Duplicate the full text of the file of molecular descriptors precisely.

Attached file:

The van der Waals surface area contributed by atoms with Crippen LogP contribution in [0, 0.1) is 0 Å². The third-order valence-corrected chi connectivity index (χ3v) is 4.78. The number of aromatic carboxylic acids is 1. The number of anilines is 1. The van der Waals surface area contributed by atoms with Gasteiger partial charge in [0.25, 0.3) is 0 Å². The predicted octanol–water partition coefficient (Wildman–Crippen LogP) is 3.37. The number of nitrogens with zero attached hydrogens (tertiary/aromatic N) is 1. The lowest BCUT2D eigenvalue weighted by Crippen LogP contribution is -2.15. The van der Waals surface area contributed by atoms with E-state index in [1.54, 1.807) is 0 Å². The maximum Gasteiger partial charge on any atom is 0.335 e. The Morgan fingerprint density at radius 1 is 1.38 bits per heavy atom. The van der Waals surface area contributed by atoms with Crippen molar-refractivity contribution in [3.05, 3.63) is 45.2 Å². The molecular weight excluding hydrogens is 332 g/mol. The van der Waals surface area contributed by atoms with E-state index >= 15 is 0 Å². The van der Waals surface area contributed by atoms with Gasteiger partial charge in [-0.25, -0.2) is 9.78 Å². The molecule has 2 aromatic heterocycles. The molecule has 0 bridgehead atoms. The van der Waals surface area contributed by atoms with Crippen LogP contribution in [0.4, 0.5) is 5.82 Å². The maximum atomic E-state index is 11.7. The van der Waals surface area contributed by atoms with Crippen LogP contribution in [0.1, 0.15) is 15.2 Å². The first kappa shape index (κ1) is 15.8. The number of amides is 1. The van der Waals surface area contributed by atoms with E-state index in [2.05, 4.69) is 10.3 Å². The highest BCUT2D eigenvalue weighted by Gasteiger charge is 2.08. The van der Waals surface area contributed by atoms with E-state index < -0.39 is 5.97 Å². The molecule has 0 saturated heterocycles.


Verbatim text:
The van der Waals surface area contributed by atoms with Crippen LogP contribution in [0, 0.1) is 0 Å². The third-order valence-corrected chi connectivity index (χ3v) is 4.78. The number of aromatic carboxylic acids is 1. The number of anilines is 1. The van der Waals surface area contributed by atoms with Gasteiger partial charge in [0.25, 0.3) is 0 Å². The predicted octanol–water partition coefficient (Wildman–Crippen LogP) is 3.37. The number of nitrogens with zero attached hydrogens (tertiary/aromatic N) is 1. The lowest BCUT2D eigenvalue weighted by Crippen LogP contribution is -2.15. The van der Waals surface area contributed by atoms with E-state index in [1.54, 1.807) is 0 Å². The maximum Gasteiger partial charge on any atom is 0.335 e. The Morgan fingerprint density at radius 1 is 1.38 bits per heavy atom. The van der Waals surface area contributed by atoms with Crippen molar-refractivity contribution in [3.05, 3.63) is 45.2 Å². The molecular weight excluding hydrogens is 332 g/mol. The van der Waals surface area contributed by atoms with E-state index >= 15 is 0 Å². The van der Waals surface area contributed by atoms with Gasteiger partial charge in [-0.25, -0.2) is 9.78 Å². The molecule has 2 aromatic heterocycles. The molecule has 0 bridgehead atoms. The van der Waals surface area contributed by atoms with Crippen LogP contribution in [0.4, 0.5) is 5.82 Å². The maximum atomic E-state index is 11.7. The van der Waals surface area contributed by atoms with Crippen LogP contribution in [0.1, 0.15) is 15.2 Å². The first kappa shape index (κ1) is 15.8. The number of amides is 1. The van der Waals surface area contributed by atoms with E-state index in [2.05, 4.69) is 10.3 Å². The highest BCUT2D eigenvalue weighted by Gasteiger charge is 2.08. The van der Waals surface area contributed by atoms with E-state index < -0.39 is 5.97 Å². The molecule has 0 saturated heterocycles.